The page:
This Week in Armenian History

Death of James Bryce (January 22, 1922)

British statesman and scholar Lord James Bryce was one of the main pro-Armenian forces in Great Britain during the 1870-1920 period. 

He was born on May 10, 1838, in Belfast, Northern Ireland. He studied at the University of Glasgow and Trinity College, Oxford. He was professor of Civil Law at Oxford from 1870 to 1870 to 1893 and of Jurisprudence at Owens College, Manchester, from 1870 to 1875. He was elected member of Parliament in 1880 and then from 1885 to 1907. He later held various positions in public service, among them Under-Secretary of State for Foreign Affairs (1886), President of the Board of Trade (1894-1895), and Chief Secretary for Ireland (1905-1907). He was appointed British ambassador to the United States (1907-1913) and was well-known in America for his book The American Commonwealth (1888). He became a member of the Hague Tribunal in 1914. 

The first visit of Bryce to historical Armenia was in 1876 to climb Mount Ararat, after which he published the book Transcaucasia and Ararat (1877), a narrative of travel notes with several political observations and conclusions. After his trip to Armenia, in 1878 Bryce established the Anglo-Armenian Association, with Lord Carnarvon as president and Bryce as secretary. In 1880 he traveled to historical Armenia for the second time, visiting also Smyrna and Constantinople.

In 1893, Bryce initiated the formation of the new Anglo-Armenian Association, presided by F. Stevenson, a member of the British Parliament.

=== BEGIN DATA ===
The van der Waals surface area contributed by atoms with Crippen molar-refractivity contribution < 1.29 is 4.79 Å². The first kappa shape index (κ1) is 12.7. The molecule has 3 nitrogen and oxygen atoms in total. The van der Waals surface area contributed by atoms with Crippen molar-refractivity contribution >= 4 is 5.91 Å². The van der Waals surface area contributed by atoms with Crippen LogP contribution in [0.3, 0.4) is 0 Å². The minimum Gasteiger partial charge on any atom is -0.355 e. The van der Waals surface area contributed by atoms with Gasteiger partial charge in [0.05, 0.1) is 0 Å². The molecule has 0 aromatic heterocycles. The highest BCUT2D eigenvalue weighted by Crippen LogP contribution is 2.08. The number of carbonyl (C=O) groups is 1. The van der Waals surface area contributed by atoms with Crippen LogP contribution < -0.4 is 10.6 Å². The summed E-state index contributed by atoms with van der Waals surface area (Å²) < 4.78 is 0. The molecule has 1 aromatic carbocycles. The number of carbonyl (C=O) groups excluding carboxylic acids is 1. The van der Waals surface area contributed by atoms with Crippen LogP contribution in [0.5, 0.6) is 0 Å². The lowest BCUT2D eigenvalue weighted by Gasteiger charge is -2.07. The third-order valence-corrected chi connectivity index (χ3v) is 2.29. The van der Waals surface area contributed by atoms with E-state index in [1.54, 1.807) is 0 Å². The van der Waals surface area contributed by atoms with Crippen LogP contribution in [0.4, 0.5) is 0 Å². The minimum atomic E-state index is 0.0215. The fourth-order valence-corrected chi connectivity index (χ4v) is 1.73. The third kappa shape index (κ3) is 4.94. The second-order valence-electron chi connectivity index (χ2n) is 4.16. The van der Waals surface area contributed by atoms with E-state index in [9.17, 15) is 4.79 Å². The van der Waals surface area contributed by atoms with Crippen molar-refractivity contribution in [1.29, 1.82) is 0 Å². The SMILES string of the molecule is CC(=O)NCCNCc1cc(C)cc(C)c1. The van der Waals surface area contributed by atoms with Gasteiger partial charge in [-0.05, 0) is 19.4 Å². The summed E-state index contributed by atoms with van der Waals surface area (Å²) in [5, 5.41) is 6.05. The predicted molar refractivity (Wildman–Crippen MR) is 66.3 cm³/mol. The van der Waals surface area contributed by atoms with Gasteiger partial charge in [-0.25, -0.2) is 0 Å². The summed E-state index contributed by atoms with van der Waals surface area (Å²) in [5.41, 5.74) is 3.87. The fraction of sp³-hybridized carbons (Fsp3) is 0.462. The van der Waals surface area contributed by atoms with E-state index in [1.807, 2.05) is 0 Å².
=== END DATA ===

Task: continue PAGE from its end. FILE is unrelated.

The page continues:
The new rise of the philo-Armenian movement in Great Britain started after the Hamidian massacres of 1894-1896. Bryce joined other leading European statesmen and published his pro-Armenian articles in the British and American press. He published the fourth edition of Transcaucasia and Ararat in 1896 with a supplementary chapter entitled “Twenty Years of the Armenian Question.” In 1904, he participated actively in the international pro-Armenian movement, holding conferences and meetings in favor of the Armenians persecuted within the Ottoman Empire.  

In 1915, he was one of the first to protest the policy of extermination of Armenians implemented by the Young Turk government. The British government gave him a mandate to prepare a file on the persecution and massacres of Armenians in Turkey. The compilation of documents The Treatment of the Armenians in the Ottoman Empire, 1915-1916, also known as the British Blue Book, prepared by young historian Arnold Toynbee, was published in 1916, edited and introduced by Bryce. It has been one of the most important sources on the Armenian Genocide. It mostly presented testimonies of eyewitnesses from Germany and neutral countries, as well as narratives of survivors. 

Bryce also condemned the Kemalist policy. In February 1920, during his speech at the House of Lords, he blamed the Kemalists for unleashing new massacres of Armenians in Cilicia.

He passed away in Sidmout, England, on January 22, 1922.